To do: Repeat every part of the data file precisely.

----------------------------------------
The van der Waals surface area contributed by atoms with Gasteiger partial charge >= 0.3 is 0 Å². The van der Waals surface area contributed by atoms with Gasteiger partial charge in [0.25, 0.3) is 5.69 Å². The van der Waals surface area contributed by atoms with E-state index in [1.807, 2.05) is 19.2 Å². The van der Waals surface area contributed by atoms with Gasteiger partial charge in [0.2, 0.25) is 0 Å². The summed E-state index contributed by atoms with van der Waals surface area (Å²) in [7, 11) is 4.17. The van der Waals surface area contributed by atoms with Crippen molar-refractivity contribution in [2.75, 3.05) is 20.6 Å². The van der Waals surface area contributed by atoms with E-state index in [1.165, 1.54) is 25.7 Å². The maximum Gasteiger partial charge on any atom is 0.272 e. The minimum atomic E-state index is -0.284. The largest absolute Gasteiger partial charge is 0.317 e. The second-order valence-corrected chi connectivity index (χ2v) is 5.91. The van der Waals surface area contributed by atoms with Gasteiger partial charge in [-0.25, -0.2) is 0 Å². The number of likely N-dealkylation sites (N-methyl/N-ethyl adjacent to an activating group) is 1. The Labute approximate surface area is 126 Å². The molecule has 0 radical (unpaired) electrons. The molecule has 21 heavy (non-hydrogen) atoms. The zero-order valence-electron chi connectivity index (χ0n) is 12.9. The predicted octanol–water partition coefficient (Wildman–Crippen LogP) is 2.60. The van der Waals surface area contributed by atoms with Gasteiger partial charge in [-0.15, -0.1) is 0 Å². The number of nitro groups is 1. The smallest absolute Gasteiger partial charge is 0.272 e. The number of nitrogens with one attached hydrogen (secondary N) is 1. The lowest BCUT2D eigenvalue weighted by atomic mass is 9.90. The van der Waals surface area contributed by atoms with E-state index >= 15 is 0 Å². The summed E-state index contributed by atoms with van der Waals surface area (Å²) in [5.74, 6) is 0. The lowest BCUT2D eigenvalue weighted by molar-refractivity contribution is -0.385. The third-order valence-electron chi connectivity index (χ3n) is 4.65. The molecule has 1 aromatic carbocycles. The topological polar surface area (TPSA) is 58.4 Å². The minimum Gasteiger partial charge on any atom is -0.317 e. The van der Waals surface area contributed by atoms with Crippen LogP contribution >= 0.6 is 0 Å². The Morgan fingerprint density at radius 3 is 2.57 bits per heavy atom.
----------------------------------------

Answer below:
The van der Waals surface area contributed by atoms with Gasteiger partial charge >= 0.3 is 0 Å². The van der Waals surface area contributed by atoms with Gasteiger partial charge in [0.25, 0.3) is 5.69 Å². The van der Waals surface area contributed by atoms with E-state index in [1.807, 2.05) is 19.2 Å². The van der Waals surface area contributed by atoms with Gasteiger partial charge in [0.2, 0.25) is 0 Å². The summed E-state index contributed by atoms with van der Waals surface area (Å²) in [7, 11) is 4.17. The van der Waals surface area contributed by atoms with Crippen molar-refractivity contribution in [2.75, 3.05) is 20.6 Å². The van der Waals surface area contributed by atoms with E-state index in [1.165, 1.54) is 25.7 Å². The maximum Gasteiger partial charge on any atom is 0.272 e. The minimum atomic E-state index is -0.284. The largest absolute Gasteiger partial charge is 0.317 e. The second-order valence-corrected chi connectivity index (χ2v) is 5.91. The van der Waals surface area contributed by atoms with Gasteiger partial charge in [-0.25, -0.2) is 0 Å². The number of likely N-dealkylation sites (N-methyl/N-ethyl adjacent to an activating group) is 1. The Labute approximate surface area is 126 Å². The molecule has 0 radical (unpaired) electrons. The molecule has 21 heavy (non-hydrogen) atoms. The zero-order valence-electron chi connectivity index (χ0n) is 12.9. The predicted octanol–water partition coefficient (Wildman–Crippen LogP) is 2.60. The van der Waals surface area contributed by atoms with Gasteiger partial charge in [-0.15, -0.1) is 0 Å². The number of nitro groups is 1. The smallest absolute Gasteiger partial charge is 0.272 e. The number of nitrogens with one attached hydrogen (secondary N) is 1. The lowest BCUT2D eigenvalue weighted by atomic mass is 9.90. The van der Waals surface area contributed by atoms with E-state index >= 15 is 0 Å². The summed E-state index contributed by atoms with van der Waals surface area (Å²) in [5.74, 6) is 0. The lowest BCUT2D eigenvalue weighted by molar-refractivity contribution is -0.385. The third-order valence-electron chi connectivity index (χ3n) is 4.65. The molecule has 1 aromatic carbocycles. The topological polar surface area (TPSA) is 58.4 Å². The minimum Gasteiger partial charge on any atom is -0.317 e. The van der Waals surface area contributed by atoms with Crippen LogP contribution >= 0.6 is 0 Å². The Morgan fingerprint density at radius 3 is 2.57 bits per heavy atom.